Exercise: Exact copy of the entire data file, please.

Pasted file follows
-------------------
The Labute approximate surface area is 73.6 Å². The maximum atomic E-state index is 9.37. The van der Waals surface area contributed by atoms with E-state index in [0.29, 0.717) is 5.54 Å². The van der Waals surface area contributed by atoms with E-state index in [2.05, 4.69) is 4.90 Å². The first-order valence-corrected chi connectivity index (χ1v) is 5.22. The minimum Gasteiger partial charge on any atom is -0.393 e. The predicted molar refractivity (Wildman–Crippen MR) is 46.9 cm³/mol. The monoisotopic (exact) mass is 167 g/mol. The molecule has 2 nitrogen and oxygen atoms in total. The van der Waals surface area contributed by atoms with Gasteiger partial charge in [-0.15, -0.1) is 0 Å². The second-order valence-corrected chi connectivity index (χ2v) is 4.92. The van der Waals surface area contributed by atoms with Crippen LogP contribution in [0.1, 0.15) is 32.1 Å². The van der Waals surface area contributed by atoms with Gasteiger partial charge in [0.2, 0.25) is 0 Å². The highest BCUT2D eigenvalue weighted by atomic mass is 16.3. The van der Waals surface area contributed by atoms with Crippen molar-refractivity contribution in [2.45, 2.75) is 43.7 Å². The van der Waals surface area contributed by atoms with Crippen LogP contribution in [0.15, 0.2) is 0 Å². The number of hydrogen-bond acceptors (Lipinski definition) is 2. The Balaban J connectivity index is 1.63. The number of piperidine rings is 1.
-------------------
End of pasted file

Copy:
The Labute approximate surface area is 73.6 Å². The maximum atomic E-state index is 9.37. The van der Waals surface area contributed by atoms with E-state index in [0.29, 0.717) is 5.54 Å². The van der Waals surface area contributed by atoms with E-state index in [2.05, 4.69) is 4.90 Å². The first-order valence-corrected chi connectivity index (χ1v) is 5.22. The minimum Gasteiger partial charge on any atom is -0.393 e. The predicted molar refractivity (Wildman–Crippen MR) is 46.9 cm³/mol. The monoisotopic (exact) mass is 167 g/mol. The molecule has 2 nitrogen and oxygen atoms in total. The van der Waals surface area contributed by atoms with Gasteiger partial charge in [-0.15, -0.1) is 0 Å². The second-order valence-corrected chi connectivity index (χ2v) is 4.92. The van der Waals surface area contributed by atoms with Crippen LogP contribution in [0.1, 0.15) is 32.1 Å². The van der Waals surface area contributed by atoms with Gasteiger partial charge in [0.2, 0.25) is 0 Å². The highest BCUT2D eigenvalue weighted by atomic mass is 16.3. The van der Waals surface area contributed by atoms with Crippen molar-refractivity contribution in [2.45, 2.75) is 43.7 Å². The van der Waals surface area contributed by atoms with Crippen LogP contribution in [0.15, 0.2) is 0 Å². The number of hydrogen-bond acceptors (Lipinski definition) is 2. The Balaban J connectivity index is 1.63. The number of piperidine rings is 1.